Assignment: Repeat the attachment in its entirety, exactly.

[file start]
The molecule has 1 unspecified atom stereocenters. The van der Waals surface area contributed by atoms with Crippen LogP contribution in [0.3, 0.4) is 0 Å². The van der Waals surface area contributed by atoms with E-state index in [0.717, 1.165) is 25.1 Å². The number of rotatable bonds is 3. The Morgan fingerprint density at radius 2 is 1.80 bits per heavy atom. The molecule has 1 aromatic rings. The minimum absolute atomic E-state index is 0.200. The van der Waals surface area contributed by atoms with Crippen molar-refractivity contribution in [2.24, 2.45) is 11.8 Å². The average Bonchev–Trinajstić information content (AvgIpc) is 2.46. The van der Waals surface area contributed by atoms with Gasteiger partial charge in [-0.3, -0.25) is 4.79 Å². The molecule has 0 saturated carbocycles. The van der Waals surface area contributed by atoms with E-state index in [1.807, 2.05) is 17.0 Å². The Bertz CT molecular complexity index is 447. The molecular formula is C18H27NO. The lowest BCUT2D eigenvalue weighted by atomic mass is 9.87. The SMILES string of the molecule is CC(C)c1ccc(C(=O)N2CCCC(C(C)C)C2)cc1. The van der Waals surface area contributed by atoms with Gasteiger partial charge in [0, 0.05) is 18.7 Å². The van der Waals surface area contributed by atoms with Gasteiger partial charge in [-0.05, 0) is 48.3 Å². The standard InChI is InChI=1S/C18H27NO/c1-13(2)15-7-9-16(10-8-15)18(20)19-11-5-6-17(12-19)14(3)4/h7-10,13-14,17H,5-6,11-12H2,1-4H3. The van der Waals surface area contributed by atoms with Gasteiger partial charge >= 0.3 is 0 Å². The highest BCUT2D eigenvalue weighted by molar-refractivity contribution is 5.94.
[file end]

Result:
The molecule has 1 unspecified atom stereocenters. The van der Waals surface area contributed by atoms with Crippen LogP contribution in [0.3, 0.4) is 0 Å². The van der Waals surface area contributed by atoms with E-state index in [0.717, 1.165) is 25.1 Å². The number of rotatable bonds is 3. The Morgan fingerprint density at radius 2 is 1.80 bits per heavy atom. The molecule has 1 aromatic rings. The minimum absolute atomic E-state index is 0.200. The van der Waals surface area contributed by atoms with Crippen molar-refractivity contribution in [2.24, 2.45) is 11.8 Å². The average Bonchev–Trinajstić information content (AvgIpc) is 2.46. The van der Waals surface area contributed by atoms with Gasteiger partial charge in [-0.3, -0.25) is 4.79 Å². The molecule has 0 saturated carbocycles. The van der Waals surface area contributed by atoms with E-state index in [1.807, 2.05) is 17.0 Å². The Bertz CT molecular complexity index is 447. The molecular formula is C18H27NO. The lowest BCUT2D eigenvalue weighted by atomic mass is 9.87. The SMILES string of the molecule is CC(C)c1ccc(C(=O)N2CCCC(C(C)C)C2)cc1. The van der Waals surface area contributed by atoms with Gasteiger partial charge in [0, 0.05) is 18.7 Å². The van der Waals surface area contributed by atoms with Gasteiger partial charge in [-0.05, 0) is 48.3 Å². The standard InChI is InChI=1S/C18H27NO/c1-13(2)15-7-9-16(10-8-15)18(20)19-11-5-6-17(12-19)14(3)4/h7-10,13-14,17H,5-6,11-12H2,1-4H3. The van der Waals surface area contributed by atoms with Gasteiger partial charge >= 0.3 is 0 Å². The highest BCUT2D eigenvalue weighted by molar-refractivity contribution is 5.94.